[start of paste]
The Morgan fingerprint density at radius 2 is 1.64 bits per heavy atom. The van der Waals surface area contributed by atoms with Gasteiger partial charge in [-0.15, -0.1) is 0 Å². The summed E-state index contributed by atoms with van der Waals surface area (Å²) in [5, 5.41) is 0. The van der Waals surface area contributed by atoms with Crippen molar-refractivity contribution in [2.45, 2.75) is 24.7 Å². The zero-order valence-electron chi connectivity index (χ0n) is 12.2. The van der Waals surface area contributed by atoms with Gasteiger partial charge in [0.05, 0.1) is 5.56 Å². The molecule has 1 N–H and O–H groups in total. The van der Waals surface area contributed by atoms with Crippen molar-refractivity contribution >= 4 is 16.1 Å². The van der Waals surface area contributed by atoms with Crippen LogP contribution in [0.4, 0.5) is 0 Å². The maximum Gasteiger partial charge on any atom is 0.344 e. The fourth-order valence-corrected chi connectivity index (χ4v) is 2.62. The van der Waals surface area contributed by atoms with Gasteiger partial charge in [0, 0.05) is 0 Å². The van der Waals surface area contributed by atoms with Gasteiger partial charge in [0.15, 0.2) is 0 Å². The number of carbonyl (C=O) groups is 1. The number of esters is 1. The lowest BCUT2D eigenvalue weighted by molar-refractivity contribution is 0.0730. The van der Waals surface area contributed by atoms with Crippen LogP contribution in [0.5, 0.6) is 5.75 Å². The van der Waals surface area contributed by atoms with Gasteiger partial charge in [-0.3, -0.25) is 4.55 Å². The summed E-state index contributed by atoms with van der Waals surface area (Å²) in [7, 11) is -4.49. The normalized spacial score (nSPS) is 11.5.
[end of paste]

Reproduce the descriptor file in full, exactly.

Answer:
The Morgan fingerprint density at radius 2 is 1.64 bits per heavy atom. The van der Waals surface area contributed by atoms with Gasteiger partial charge in [-0.15, -0.1) is 0 Å². The summed E-state index contributed by atoms with van der Waals surface area (Å²) in [5, 5.41) is 0. The van der Waals surface area contributed by atoms with Crippen molar-refractivity contribution in [2.45, 2.75) is 24.7 Å². The zero-order valence-electron chi connectivity index (χ0n) is 12.2. The van der Waals surface area contributed by atoms with Gasteiger partial charge in [0.05, 0.1) is 5.56 Å². The molecule has 1 N–H and O–H groups in total. The van der Waals surface area contributed by atoms with Crippen molar-refractivity contribution >= 4 is 16.1 Å². The van der Waals surface area contributed by atoms with Crippen LogP contribution in [0.4, 0.5) is 0 Å². The maximum Gasteiger partial charge on any atom is 0.344 e. The fourth-order valence-corrected chi connectivity index (χ4v) is 2.62. The van der Waals surface area contributed by atoms with Gasteiger partial charge in [0, 0.05) is 0 Å². The van der Waals surface area contributed by atoms with Gasteiger partial charge in [0.15, 0.2) is 0 Å². The number of carbonyl (C=O) groups is 1. The number of esters is 1. The lowest BCUT2D eigenvalue weighted by molar-refractivity contribution is 0.0730. The van der Waals surface area contributed by atoms with Crippen LogP contribution in [0.5, 0.6) is 5.75 Å². The van der Waals surface area contributed by atoms with Gasteiger partial charge in [-0.3, -0.25) is 4.55 Å². The summed E-state index contributed by atoms with van der Waals surface area (Å²) in [7, 11) is -4.49. The normalized spacial score (nSPS) is 11.5.